Tuna Noodle Casserole

September 23, 2009

tunanood1Mr. MarthaAndMe LOVES tuna noodle casserole. He asks for it for his birthday dinner every year. I never had tuna noodle casserole until I met him (my parents fooled around with all kinds of crazy food things, but never anything so traditional!). And I have to admit I’ve never been a big fan of it. Over the years, I’ve learned to make it so that I can choke it down. Usually I use 2 cans of tuna, one can of cream of mushroom soup, and egg noodles and I add in mushrooms, broccoli, peas, Worchestershire, Italian herbs, and lots and lots of cheese. Even so, I’ve never really cared for it.

In the September edition of Martha Stewart Everyday Food, Martha has a section on foods made using a bechamel sauce, one of which is tuna noodle tunanood2casserole. I knew Mr. MarthaAndMe would be happy to find tuna noodle casserole on his plate for dinner, so I gave it a try. First I made the bechamel sauce, which is very easy – cook some onions (1/4 cup chopped) in 3 Tbsp butter, add flour (1/4 cup – I doubled this to make it thicker) to make a roux then stir in milk (4 cups) and let it thicken. It does take some time to make, but it’s not hard at all.

I cooked the green beans (10 oz – what a great idea – I never thought to add those!) and then cooked my whole wheat spirals (1/2 lb). I mixed the tuna (2 cans) with the noodles, beans and bechamel sauce and poured it into a casserole dish. Then I used some whole wheat bread (5 slices) to make breadcrumbs and mixed them with melted butter (2 Tbsp) and poured them on top. That was it! This was incredibly easy.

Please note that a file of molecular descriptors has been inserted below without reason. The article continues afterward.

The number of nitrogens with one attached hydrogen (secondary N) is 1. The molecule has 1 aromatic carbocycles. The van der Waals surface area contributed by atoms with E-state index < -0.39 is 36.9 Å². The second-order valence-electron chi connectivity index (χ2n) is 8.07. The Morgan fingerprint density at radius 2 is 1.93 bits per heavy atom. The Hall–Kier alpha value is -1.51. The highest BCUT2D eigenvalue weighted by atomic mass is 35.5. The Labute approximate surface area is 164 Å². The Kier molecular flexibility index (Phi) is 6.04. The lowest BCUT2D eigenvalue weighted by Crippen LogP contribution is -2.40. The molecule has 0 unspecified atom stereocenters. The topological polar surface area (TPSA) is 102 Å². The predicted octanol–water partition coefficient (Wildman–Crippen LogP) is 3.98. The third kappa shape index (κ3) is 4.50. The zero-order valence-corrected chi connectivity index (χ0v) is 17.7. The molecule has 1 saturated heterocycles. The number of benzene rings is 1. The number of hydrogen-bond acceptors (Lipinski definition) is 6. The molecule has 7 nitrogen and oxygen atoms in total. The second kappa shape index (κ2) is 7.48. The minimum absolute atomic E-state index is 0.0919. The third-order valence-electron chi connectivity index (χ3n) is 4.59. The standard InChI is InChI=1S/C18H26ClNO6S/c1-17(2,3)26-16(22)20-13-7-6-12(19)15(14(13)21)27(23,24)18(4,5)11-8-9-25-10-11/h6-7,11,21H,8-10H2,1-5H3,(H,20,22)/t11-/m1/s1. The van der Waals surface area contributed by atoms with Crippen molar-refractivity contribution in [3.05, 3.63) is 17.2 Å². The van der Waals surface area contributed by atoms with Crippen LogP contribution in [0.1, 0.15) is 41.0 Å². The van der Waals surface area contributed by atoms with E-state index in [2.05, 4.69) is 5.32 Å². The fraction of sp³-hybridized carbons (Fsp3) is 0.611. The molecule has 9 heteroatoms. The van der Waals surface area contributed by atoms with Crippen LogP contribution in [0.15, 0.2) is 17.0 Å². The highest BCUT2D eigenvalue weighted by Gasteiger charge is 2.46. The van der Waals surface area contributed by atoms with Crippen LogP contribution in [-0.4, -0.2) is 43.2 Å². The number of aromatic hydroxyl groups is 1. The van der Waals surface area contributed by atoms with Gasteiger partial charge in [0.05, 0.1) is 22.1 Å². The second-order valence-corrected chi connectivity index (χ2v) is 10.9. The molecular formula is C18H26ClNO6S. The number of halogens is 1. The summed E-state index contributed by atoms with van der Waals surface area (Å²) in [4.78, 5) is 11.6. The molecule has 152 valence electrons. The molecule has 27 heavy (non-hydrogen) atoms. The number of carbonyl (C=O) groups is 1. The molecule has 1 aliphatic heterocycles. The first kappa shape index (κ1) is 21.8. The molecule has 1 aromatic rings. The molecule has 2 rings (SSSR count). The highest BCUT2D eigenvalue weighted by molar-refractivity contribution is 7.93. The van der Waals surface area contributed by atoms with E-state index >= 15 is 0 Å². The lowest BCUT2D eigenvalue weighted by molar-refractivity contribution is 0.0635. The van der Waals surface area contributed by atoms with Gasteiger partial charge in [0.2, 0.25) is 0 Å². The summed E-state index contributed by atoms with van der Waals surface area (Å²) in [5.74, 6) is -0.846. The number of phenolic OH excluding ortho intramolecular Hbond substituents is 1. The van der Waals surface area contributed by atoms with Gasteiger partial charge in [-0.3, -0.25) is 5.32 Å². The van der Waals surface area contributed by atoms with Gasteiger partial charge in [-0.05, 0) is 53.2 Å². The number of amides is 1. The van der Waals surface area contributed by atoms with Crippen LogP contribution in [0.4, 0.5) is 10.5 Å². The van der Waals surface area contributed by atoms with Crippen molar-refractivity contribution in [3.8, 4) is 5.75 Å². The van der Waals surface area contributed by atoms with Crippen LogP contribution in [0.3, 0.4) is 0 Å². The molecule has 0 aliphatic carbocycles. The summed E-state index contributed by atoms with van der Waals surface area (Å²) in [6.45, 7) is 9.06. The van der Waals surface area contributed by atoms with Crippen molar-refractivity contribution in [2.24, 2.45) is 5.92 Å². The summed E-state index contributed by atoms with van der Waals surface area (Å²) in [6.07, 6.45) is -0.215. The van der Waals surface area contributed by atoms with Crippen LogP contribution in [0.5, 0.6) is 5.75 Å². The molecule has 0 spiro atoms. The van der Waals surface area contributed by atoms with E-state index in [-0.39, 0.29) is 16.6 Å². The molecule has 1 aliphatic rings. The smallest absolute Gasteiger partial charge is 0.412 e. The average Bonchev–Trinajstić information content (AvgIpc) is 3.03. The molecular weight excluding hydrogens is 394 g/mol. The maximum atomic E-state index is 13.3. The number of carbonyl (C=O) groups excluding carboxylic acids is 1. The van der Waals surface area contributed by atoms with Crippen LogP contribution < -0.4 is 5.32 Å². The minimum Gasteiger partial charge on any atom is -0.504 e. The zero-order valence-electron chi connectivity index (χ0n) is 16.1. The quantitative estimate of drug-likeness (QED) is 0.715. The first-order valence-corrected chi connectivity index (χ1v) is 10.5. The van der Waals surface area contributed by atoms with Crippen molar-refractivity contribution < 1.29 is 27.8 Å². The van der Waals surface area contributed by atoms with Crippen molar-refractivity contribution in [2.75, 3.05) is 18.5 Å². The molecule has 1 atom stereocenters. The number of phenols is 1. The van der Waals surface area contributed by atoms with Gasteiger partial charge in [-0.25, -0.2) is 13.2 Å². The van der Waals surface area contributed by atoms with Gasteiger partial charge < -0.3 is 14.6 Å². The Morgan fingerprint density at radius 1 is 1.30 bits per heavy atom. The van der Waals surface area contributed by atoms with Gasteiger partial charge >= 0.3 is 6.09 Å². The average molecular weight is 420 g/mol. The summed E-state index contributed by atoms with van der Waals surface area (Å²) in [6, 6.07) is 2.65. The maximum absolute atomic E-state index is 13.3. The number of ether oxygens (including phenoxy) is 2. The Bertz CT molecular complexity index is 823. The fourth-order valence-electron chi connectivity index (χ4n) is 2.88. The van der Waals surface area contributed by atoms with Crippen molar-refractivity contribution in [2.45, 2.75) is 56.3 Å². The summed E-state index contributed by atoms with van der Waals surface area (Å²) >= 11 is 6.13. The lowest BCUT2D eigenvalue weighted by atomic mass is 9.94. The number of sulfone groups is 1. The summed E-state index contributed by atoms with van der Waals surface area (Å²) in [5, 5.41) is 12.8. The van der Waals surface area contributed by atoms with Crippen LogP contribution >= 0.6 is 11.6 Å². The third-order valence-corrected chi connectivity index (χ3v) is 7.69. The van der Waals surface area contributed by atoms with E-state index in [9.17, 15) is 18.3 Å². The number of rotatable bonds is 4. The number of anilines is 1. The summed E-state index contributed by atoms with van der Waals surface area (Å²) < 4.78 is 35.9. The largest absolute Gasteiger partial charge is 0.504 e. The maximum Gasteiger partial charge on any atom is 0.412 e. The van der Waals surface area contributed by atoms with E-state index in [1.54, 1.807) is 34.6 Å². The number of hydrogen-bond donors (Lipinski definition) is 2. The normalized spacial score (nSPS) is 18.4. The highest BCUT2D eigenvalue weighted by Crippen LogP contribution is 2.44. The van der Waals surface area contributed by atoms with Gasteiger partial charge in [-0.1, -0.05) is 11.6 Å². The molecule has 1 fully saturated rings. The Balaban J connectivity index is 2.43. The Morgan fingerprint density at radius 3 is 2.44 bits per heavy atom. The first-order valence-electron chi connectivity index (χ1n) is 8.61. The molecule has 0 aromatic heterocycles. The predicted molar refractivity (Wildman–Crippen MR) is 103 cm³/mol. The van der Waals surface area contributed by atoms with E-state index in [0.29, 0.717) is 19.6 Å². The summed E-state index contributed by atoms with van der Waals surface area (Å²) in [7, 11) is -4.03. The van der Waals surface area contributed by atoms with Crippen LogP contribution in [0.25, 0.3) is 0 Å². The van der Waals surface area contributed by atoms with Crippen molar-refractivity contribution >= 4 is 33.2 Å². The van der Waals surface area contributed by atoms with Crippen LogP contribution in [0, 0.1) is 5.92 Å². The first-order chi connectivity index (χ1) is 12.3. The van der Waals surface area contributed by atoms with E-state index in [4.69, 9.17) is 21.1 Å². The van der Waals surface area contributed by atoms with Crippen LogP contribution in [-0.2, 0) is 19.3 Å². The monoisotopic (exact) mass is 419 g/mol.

I baked it at 350 for about 45 minutes and it came out bubbly, warm and pretty. And here’s the newsflash. I actually liked it! All these years that I’ve been making this for him, it never occurred to me to substitute a real sauce for that nasty canned cream of mushroom soup. If only I’d known! This was simple, but very tasty. I loved having the beans in it. They gave it some substance and balanced out the creaminess of the sauce. The breadcrumbs on top are the perfect touch (in the past, I’ve used crumbled crackers or potato chips). This is really a terrific recipe.

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Tuna, Artichoke and Noodle Casserole

January 8, 2009

Mr. MarthaAndMe is a major fan of tuna noodle casserole, so I decided to give this a whirl from page 130 of January Living.

tuna-noodle1This is totally different from the way I make this dish. You food process onion, anchovies, capers, and artichoke hearts. Then you add in parmesan cheese, tuna water, oil and pepper. You mix this with your tuna (I had some tuna filets leftover that I used instead of canned tuna) and elbows. Put it in a dish and sprinkle breadcrumbs and a little oil on top and bake for about 40 min.

This was pretty simple to whip up. As for the taste, I did not like it at all, but I tuna-noodle2do not like anchovies.  It tasted very, very fishy in the way anchovies do and did not taste much like tuna at all. I also did not taste the artichokes. It smelled very fishy too. Mr. MarthaAndMe liked it (good thing, since he’ll be eating it for lunch all week now!). The kids would not touch it. I don’t think I’ll make this again.

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